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"Superstar" Billy Graham


Real Name - Eldridge Wayne Coleman
Birthdate - 6/7/43
6'2" 250 lbs. - Phoenix, AZ

Athletic Background - Powerlifting, Bodybuilding [Pro], Football [NFL], Boxing [Pro], Track & Field [High School]

Teacher(s) - Stu Hart; Dr. Jerry Graham

Professional Background - Stampede(`70), Arizona(`70), Los Angeles(`70), San Francisco(`70-`72), Hawaii(`72), Los Angeles(`72), AWA(`72-`75), IWE(`73-`74), Dallas(`74), Houston(`74-`75), Mid-Atlantic(`75), WWWF(`75-`76), Houston(`76), New Japan(`76), Florida(`76-`77), St. Louis(`77), WWWF(`77-`78), Florida(`7?), Memphis(`79), Nashville(`79), Houston(`7?), WWF(`83), AWA(`83-`84), Florida(`84), JCP/NWA(`84-`85), Indies(`85-`86), WWF(`87-`88)

AliasesWayne Coleman

Groups - Paul Jones Army, Army of Darkness

Peak Years - `72-`78

Finisher(s) - 
Full Nelson
- Over-the-Shoulder Backbreaker

Favorites - 
Side Headlock
Turnbuckle Smash
- Overhead Forearm

Ringwork Rating - 

 Move Set

Intangibles Rating - 

 Entertainment 10 
 Heat 10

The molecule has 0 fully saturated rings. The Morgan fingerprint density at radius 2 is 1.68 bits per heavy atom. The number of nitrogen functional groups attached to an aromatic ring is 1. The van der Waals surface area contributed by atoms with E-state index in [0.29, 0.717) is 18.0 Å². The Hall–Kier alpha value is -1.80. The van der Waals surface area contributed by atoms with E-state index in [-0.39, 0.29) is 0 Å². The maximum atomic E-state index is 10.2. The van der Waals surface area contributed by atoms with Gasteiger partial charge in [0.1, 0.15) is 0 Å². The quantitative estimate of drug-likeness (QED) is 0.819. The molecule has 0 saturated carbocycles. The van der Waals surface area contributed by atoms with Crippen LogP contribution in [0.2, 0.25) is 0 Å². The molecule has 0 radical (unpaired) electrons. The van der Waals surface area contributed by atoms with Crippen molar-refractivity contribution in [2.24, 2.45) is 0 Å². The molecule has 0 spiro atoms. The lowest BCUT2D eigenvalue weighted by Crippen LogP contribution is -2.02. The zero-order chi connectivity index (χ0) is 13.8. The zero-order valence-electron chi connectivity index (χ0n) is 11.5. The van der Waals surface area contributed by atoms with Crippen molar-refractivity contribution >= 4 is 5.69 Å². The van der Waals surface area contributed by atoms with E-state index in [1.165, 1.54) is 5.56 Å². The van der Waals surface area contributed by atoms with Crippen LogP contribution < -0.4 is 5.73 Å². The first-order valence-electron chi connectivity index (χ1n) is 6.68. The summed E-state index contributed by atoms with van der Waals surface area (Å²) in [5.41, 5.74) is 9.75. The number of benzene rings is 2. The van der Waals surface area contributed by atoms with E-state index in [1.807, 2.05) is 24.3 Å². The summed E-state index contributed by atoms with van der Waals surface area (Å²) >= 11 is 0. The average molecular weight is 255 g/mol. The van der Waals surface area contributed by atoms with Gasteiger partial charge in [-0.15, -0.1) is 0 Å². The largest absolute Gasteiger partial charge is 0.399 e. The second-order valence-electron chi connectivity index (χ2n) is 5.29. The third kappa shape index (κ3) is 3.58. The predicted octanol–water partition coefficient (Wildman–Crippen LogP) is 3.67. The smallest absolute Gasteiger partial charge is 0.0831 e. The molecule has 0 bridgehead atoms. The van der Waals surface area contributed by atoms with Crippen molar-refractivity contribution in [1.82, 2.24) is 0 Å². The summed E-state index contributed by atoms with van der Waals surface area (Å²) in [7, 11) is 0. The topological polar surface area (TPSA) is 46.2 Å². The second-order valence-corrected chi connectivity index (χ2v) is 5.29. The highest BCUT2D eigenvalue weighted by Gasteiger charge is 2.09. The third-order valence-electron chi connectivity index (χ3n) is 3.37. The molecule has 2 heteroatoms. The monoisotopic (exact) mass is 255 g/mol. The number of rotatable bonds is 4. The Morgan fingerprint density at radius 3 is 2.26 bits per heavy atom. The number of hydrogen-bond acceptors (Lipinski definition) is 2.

Place in History - Few wrestlers have come along and had a bigger influence than "Superstar" Billy Graham. Though he was not the most "athletic" wrestler, Graham's tremendous physique and innovative style on the stick made him years ahead of his time. He knew how to project a certain image and was able to get over in a huge way wherever he went. Billy Graham was just what the WWWF needed in the late 70s - a colorful character that could bring in the people. Despite going against Vince Sr.'s tradition of a babyface hero champion, Graham was a tremendous draw in the Northeast and could have been a wildly successful babyface, if he'd ever had a major run as one. After losing the WWWF title, Wayne Coleman nearly died from drugs and was even thought to be dead by many. At forty, his body was a wreck and he recreated himself as a karate master. After recreating himself again and trying to make another run, Graham's health caught up with him and he was forced to retire. Though his body has paid a heavy toll for immortality, Superstar Billy Graham's legacy is always prevalent. From Jesse Ventura to Hulk Hogan in his dying days and Scott Steiner and Perry Saturn in the new millenium, many men owe a debt of gratitude to the Superstar. He was, in his own words, "The man of the hour, the man with the power, too sweet to be sour."